by Giorgio Falchi, Antonella Lena, Michela Masciocchi, Roberto Talenti
Much has been said on the current leader of North Korea Kim Jong-un: a crazy rocket man or a genius, a feared dictator or a beloved leader? Be as it may, it is undeniable that he is heading the more durable totalitarian regime in recent history. In the same period in which several authoritarian regimes crumbled away, the government of Pyongyang was able to consolidate its power and stability from the post-World War II years up to date. It could thus be useful to investigate why the Democratic People’s Republic of Korea is so stable. Is the regime invulnerable as its ruler says or are there any looming threats to its survival?
On 9 September 1948, the Democratic People’s Republic of Korea was proclaimed under the auspices of the Soviet Union. Kim-Il Sung, a former Korean Red Army officer, was appointed as the Republic’s first leader in Pyongyang. While presenting himself as a bulwark of communism against the American-aligned South Korea, domestically he established a personality cult which glorified him as the Supreme Leader. With the transfer of power to Kim Jong-il (1994), the government based on the charismatic power of the leader turned into a hereditary traditional authority. However, since Kim Il-Sung is still officially the Eternal President, we could label DPRK as the only necrocracy in the world.
According to Freedom House, the DPRK is a one-party state led by a dynastic totalitarian dictatorship. In fact, North Korea is based on an elaborate guiding ideology, called Juche; there is a single mass party led by Kim Jong-un, who controls a system of terror to rule over citizens; the regime has the monopoly on weapons, means of mass communication and economy through state planning.
The coherent strategy of DPRK
The history of the DPRK was almost immediately marked by the outbreak of the Korean War (1950-1953), which caused the death of nearly three million people and massively affected north Korean culture. At that time, the US general Mc Arthur declared his intentions of dropping the atomic bomb on Pyongyang. Thus, the North Korean supreme leader Kim Il-Sung understood that, if its regime wanted to survive in the long run, it had to obtain an atomic arsenal. Indeed, from the outside, seventy years of North Korean history can be read as a coherent set of policies, strategies, agreements and dissimulations mainly aimed at securing a nuclear arsenal.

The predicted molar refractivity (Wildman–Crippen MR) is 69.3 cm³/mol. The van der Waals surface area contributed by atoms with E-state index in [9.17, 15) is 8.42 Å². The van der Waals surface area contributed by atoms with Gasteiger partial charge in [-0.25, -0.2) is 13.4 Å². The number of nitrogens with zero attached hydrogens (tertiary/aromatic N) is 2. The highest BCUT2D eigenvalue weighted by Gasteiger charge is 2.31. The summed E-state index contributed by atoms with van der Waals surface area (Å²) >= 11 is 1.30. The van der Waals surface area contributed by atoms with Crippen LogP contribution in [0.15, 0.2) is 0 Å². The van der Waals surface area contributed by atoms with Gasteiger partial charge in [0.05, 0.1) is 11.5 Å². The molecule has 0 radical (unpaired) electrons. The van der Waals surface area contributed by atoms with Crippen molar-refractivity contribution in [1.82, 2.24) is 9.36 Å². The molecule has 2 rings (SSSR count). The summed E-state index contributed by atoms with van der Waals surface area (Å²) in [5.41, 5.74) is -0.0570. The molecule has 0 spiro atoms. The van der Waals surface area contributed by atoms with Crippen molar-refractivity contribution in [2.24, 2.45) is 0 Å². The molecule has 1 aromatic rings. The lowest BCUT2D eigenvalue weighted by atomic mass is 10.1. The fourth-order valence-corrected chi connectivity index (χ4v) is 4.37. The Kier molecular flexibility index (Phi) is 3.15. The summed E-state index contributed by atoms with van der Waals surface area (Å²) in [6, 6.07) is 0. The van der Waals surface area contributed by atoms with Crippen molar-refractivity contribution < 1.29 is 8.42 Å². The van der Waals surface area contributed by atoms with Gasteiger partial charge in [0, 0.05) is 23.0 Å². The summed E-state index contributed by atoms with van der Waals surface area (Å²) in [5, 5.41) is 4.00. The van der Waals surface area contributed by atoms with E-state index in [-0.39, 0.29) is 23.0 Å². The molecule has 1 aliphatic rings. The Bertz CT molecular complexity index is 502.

The confrontation between the US and DPRK has continued ever since as an opposition between two kinds of regimes: the oldest democracy vs the most resilient dictatorship of our times. While the US can enjoy the benefits of being a democracy (e.g. continuous international cooperation, high levels of international trade), the DPRK can reap the benefits of being a dictatorship, such as fast decision-making processes and the possibility to implement a straightforward strategy in the long run. Indeed, in seventy years of DPRK’s history, there have been solely three different supreme leaders, and one coherent strategy of international politics. By contrast, just in the last twenty-five years of US history, there have been four different presidents (Clinton, Bush Jr., Obama and Trump), with four distinctive strategies.
One possible way to interpret the evolution of North Korean foreign policy is through the lens of John Mearsheimer’s offensive realism (Mearsheimer, 2010). Although the DPRK has never tried to become a regional hegemonic power given its proximity to the People’s Republic of China, the regime has developed an aggressive foreign policy since its inception. Indeed, it is thanks to this “offensive” policy – entailing an ambitious plan of investments in the arms sector – that it has been capable of developing the atomic bomb in 2006 and can now directly challenge the security of the most powerful western country.
The vulnerabilities of the Pyongyang regime can be sorted through by distinguishing internal and external threats. Considering internal vulnerabilities, the most threatening occurrence is the outbreak of intrastate conflicts, with insurgent groups revolting against the central government (Fearon and Laitin, 2003). This can explain why the North Korean regime is particularly concerned with contrasting the formation of potentially destabilizing groups.
With regard to external threats, a realistic menace could be cultural globalization, since information, as well as cultural products (e.g. movies, books, etc.), coming from the external world might have a disruptive effect on the solidity of the DPRK. For instance, the NGO Flash Drives for Freedom aims at smuggling pen drivers in the country in order to spread information on people’s living conditions outside North Korea.